The US Department of Energy (DOE) has agreed to sell around 300,000t of depleted uranium hexafluoride to GE Hitachi Global Laser Enrichment (GLE) for re-enrichment at a proposed plant to be built near DOE's Paducah site in Kentucky. The agreement paves the way for commercialisation of Silex (Separation of Isotopes by Laser Excitation) laser enrichment technology.
GLE was selected by the DOE in 2013 to enter contract negotiations on the construction of a laser enrichment plant at the Paducah former gaseous enrichment to re-enrich its inventory of high-assay depleted uranium tails. The tails, resulting from previous enrichment operations, contain a lower proportion of uranium-235 than in naturally occurring uranium but can potentially be re-enriched for use in nuclear fuel.
GLE will finance, construct, own and operate the Paducah Laser Enrichment Facility, which will be a commercial enrichment plant licensed by the US Nuclear Regulatory Commission (NRC). Re-enrichment of the 300,000t of tails would take place over 40 years, producing around 100,000t of "natural-grade" uranium which would be sold into the world uranium market. The balance of the material - low assay tails - would be returned to the DOE for disposal.
Australian company Silex Systems Ltd, which developed the technology, said the production rate of the Paducah facility and the subsequent sale of uranium into the market is likely to be regulated by the US government at around 2,000 tU a year, equivalent to a mine producing around 5m lbs U3O8 a year.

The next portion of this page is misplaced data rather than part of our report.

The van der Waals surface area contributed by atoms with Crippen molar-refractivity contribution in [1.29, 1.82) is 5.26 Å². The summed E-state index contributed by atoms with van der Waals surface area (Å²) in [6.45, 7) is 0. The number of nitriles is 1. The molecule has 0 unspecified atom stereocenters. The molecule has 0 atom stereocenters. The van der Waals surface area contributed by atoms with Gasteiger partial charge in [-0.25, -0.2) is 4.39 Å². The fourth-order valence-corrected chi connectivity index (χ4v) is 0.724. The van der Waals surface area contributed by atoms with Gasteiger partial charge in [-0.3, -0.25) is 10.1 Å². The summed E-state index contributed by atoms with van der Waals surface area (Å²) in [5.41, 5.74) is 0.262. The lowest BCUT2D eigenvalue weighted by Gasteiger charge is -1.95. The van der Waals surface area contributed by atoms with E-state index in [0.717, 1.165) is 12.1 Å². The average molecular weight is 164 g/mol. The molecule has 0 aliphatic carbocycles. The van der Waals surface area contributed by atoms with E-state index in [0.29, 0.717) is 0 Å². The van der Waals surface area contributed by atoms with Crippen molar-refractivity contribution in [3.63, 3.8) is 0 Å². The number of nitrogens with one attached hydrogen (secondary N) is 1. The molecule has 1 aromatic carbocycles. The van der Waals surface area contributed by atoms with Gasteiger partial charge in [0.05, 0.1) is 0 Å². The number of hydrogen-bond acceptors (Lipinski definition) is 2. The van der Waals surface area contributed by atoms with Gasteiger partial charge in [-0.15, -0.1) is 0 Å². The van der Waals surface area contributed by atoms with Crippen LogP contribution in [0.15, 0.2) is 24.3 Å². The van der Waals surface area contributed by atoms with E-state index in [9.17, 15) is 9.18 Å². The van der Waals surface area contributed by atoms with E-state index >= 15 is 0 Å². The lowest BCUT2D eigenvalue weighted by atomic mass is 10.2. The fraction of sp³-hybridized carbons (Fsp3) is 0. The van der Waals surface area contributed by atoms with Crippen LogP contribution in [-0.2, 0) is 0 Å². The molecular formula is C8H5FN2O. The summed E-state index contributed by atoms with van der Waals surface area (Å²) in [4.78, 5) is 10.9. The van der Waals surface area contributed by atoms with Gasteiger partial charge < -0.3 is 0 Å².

Silex said that subject to "timely completion" of the technology commercialisation program, prevailing market conditions and regulatory approvals, construction of the Paducah plant could take place in the "early 2020s". Silex and GLE are also investigating the possibility of using a US government loan guarantee facility to support the financing of the project, the company said.
GLE is a joint business venture comprising GE (51%), Hitachi (25%) and Cameco (24%). Earlier this year GE Hitachi announced plans to reduce its equity interest in GLE and in April signed a term sheet with Silex giving the Australian company an exclusive option to acquire GE Hitachi's entire 76% interest in GLE. Silex said the restructuring of GLE continues, and discussions are under way with several potential strategic investors.
In 2012, the US NRC granted GLE a combined construction and operating licence for a laser enrichment plant of up to 6m separative work units at Wilmington, North Carolina. GLE has successfully demonstrated the concept in a test loop at Global Nuclear Fuel's Wilmington fuel fabrication facility but has not yet decided whether to proceed with a full-scale commercial plant.